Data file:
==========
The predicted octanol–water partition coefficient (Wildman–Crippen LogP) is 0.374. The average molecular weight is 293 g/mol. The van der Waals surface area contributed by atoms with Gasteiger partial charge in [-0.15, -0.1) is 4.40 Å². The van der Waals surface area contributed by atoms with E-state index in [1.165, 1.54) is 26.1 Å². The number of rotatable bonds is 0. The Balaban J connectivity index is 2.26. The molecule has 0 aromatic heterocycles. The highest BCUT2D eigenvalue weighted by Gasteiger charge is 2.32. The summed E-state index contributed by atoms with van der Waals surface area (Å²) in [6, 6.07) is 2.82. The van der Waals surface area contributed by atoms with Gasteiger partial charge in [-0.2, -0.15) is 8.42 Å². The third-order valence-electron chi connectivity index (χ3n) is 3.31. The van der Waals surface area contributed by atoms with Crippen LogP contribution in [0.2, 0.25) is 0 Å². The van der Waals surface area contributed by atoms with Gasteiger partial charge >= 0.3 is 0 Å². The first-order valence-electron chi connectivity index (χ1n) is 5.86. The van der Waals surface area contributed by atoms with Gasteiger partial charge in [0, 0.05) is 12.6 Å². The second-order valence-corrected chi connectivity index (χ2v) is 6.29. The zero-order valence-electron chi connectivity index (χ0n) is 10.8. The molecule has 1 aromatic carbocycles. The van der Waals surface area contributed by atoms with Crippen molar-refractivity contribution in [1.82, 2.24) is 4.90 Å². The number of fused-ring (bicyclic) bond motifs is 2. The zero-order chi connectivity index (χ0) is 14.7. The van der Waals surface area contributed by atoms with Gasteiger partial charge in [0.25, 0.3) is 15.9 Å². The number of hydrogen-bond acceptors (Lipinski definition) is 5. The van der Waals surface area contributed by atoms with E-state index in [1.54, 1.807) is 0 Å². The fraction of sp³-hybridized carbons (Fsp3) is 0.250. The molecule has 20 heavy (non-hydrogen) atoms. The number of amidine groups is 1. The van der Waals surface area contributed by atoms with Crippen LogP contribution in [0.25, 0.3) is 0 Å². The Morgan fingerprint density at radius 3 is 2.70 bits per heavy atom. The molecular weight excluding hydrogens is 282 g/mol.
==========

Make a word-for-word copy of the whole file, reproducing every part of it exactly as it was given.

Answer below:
The predicted octanol–water partition coefficient (Wildman–Crippen LogP) is 0.374. The average molecular weight is 293 g/mol. The van der Waals surface area contributed by atoms with Gasteiger partial charge in [-0.15, -0.1) is 4.40 Å². The van der Waals surface area contributed by atoms with E-state index in [1.165, 1.54) is 26.1 Å². The number of rotatable bonds is 0. The Balaban J connectivity index is 2.26. The molecule has 0 aromatic heterocycles. The highest BCUT2D eigenvalue weighted by Gasteiger charge is 2.32. The summed E-state index contributed by atoms with van der Waals surface area (Å²) in [6, 6.07) is 2.82. The van der Waals surface area contributed by atoms with Gasteiger partial charge in [-0.2, -0.15) is 8.42 Å². The third-order valence-electron chi connectivity index (χ3n) is 3.31. The van der Waals surface area contributed by atoms with Crippen LogP contribution in [0.2, 0.25) is 0 Å². The van der Waals surface area contributed by atoms with Gasteiger partial charge >= 0.3 is 0 Å². The first-order valence-electron chi connectivity index (χ1n) is 5.86. The van der Waals surface area contributed by atoms with Gasteiger partial charge in [0, 0.05) is 12.6 Å². The second-order valence-corrected chi connectivity index (χ2v) is 6.29. The zero-order valence-electron chi connectivity index (χ0n) is 10.8. The molecule has 1 aromatic carbocycles. The van der Waals surface area contributed by atoms with Crippen molar-refractivity contribution in [1.82, 2.24) is 4.90 Å². The number of fused-ring (bicyclic) bond motifs is 2. The zero-order chi connectivity index (χ0) is 14.7. The van der Waals surface area contributed by atoms with Gasteiger partial charge in [0.25, 0.3) is 15.9 Å². The number of hydrogen-bond acceptors (Lipinski definition) is 5. The van der Waals surface area contributed by atoms with E-state index in [1.54, 1.807) is 0 Å². The fraction of sp³-hybridized carbons (Fsp3) is 0.250. The molecule has 20 heavy (non-hydrogen) atoms. The number of amidine groups is 1. The van der Waals surface area contributed by atoms with Crippen LogP contribution in [0.25, 0.3) is 0 Å². The Morgan fingerprint density at radius 3 is 2.70 bits per heavy atom. The molecular weight excluding hydrogens is 282 g/mol.